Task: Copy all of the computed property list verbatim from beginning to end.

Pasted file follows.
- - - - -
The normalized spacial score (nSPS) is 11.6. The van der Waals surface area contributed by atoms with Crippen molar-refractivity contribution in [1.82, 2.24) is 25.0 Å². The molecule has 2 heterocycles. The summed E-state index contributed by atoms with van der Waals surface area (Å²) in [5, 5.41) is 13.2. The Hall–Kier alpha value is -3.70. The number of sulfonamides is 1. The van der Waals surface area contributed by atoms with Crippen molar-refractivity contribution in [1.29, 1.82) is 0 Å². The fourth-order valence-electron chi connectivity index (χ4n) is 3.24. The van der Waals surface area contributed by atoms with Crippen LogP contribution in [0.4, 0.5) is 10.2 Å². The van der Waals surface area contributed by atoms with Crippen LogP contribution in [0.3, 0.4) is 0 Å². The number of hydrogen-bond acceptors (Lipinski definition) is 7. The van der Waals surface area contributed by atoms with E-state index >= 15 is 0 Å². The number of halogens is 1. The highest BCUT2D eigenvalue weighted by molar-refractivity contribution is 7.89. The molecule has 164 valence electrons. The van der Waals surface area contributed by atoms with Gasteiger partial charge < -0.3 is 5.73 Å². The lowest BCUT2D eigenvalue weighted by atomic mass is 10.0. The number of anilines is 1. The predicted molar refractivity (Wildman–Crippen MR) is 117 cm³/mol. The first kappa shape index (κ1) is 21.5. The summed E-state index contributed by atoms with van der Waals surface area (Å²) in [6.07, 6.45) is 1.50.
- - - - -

The normalized spacial score (nSPS) is 11.6. The van der Waals surface area contributed by atoms with Crippen molar-refractivity contribution in [1.82, 2.24) is 25.0 Å². The molecule has 2 heterocycles. The summed E-state index contributed by atoms with van der Waals surface area (Å²) in [5, 5.41) is 13.2. The Hall–Kier alpha value is -3.70. The number of sulfonamides is 1. The van der Waals surface area contributed by atoms with Crippen molar-refractivity contribution in [1.29, 1.82) is 0 Å². The fourth-order valence-electron chi connectivity index (χ4n) is 3.24. The van der Waals surface area contributed by atoms with Crippen LogP contribution in [0.4, 0.5) is 10.2 Å². The van der Waals surface area contributed by atoms with Crippen LogP contribution in [0.3, 0.4) is 0 Å². The number of hydrogen-bond acceptors (Lipinski definition) is 7. The van der Waals surface area contributed by atoms with E-state index >= 15 is 0 Å². The number of halogens is 1. The highest BCUT2D eigenvalue weighted by molar-refractivity contribution is 7.89. The molecule has 164 valence electrons. The van der Waals surface area contributed by atoms with Gasteiger partial charge < -0.3 is 5.73 Å². The lowest BCUT2D eigenvalue weighted by atomic mass is 10.0. The number of anilines is 1. The predicted molar refractivity (Wildman–Crippen MR) is 117 cm³/mol. The first kappa shape index (κ1) is 21.5. The summed E-state index contributed by atoms with van der Waals surface area (Å²) in [6.07, 6.45) is 1.50.